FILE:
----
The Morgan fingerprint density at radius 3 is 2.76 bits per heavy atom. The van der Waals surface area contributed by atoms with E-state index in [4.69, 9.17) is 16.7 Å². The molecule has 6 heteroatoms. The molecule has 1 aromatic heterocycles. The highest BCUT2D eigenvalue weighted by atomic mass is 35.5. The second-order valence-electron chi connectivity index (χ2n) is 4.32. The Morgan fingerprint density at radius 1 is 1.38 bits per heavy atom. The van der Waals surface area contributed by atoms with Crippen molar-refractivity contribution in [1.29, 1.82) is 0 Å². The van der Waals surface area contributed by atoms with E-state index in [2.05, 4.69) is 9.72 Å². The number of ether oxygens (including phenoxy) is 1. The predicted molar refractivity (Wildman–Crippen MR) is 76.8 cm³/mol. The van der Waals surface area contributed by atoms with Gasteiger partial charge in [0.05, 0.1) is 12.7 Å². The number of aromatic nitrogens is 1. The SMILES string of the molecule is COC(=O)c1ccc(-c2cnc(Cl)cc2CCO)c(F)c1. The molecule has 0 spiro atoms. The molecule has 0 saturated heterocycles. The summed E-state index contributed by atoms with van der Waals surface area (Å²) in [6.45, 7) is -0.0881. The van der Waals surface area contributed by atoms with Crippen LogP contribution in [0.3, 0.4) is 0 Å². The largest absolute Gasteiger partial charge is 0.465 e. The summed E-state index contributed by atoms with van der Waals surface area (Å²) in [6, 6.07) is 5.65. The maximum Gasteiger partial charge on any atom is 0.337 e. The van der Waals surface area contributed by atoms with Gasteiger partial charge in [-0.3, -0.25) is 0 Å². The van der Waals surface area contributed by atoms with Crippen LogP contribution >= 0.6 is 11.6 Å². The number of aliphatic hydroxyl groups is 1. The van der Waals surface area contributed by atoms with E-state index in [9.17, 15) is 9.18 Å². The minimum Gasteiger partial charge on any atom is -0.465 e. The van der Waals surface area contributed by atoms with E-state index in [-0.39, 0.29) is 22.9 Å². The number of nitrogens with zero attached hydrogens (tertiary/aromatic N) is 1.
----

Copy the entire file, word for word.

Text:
The Morgan fingerprint density at radius 3 is 2.76 bits per heavy atom. The van der Waals surface area contributed by atoms with E-state index in [4.69, 9.17) is 16.7 Å². The molecule has 6 heteroatoms. The molecule has 1 aromatic heterocycles. The highest BCUT2D eigenvalue weighted by atomic mass is 35.5. The second-order valence-electron chi connectivity index (χ2n) is 4.32. The Morgan fingerprint density at radius 1 is 1.38 bits per heavy atom. The van der Waals surface area contributed by atoms with Crippen molar-refractivity contribution in [1.29, 1.82) is 0 Å². The van der Waals surface area contributed by atoms with E-state index in [2.05, 4.69) is 9.72 Å². The number of ether oxygens (including phenoxy) is 1. The predicted molar refractivity (Wildman–Crippen MR) is 76.8 cm³/mol. The van der Waals surface area contributed by atoms with Gasteiger partial charge in [0.05, 0.1) is 12.7 Å². The number of aromatic nitrogens is 1. The SMILES string of the molecule is COC(=O)c1ccc(-c2cnc(Cl)cc2CCO)c(F)c1. The molecule has 0 spiro atoms. The molecule has 0 saturated heterocycles. The summed E-state index contributed by atoms with van der Waals surface area (Å²) in [6.45, 7) is -0.0881. The van der Waals surface area contributed by atoms with Crippen LogP contribution in [0.3, 0.4) is 0 Å². The largest absolute Gasteiger partial charge is 0.465 e. The summed E-state index contributed by atoms with van der Waals surface area (Å²) in [6, 6.07) is 5.65. The maximum Gasteiger partial charge on any atom is 0.337 e. The van der Waals surface area contributed by atoms with Gasteiger partial charge in [-0.3, -0.25) is 0 Å². The van der Waals surface area contributed by atoms with Crippen LogP contribution >= 0.6 is 11.6 Å². The number of aliphatic hydroxyl groups is 1. The van der Waals surface area contributed by atoms with E-state index in [9.17, 15) is 9.18 Å². The minimum Gasteiger partial charge on any atom is -0.465 e. The van der Waals surface area contributed by atoms with E-state index in [-0.39, 0.29) is 22.9 Å². The number of nitrogens with zero attached hydrogens (tertiary/aromatic N) is 1.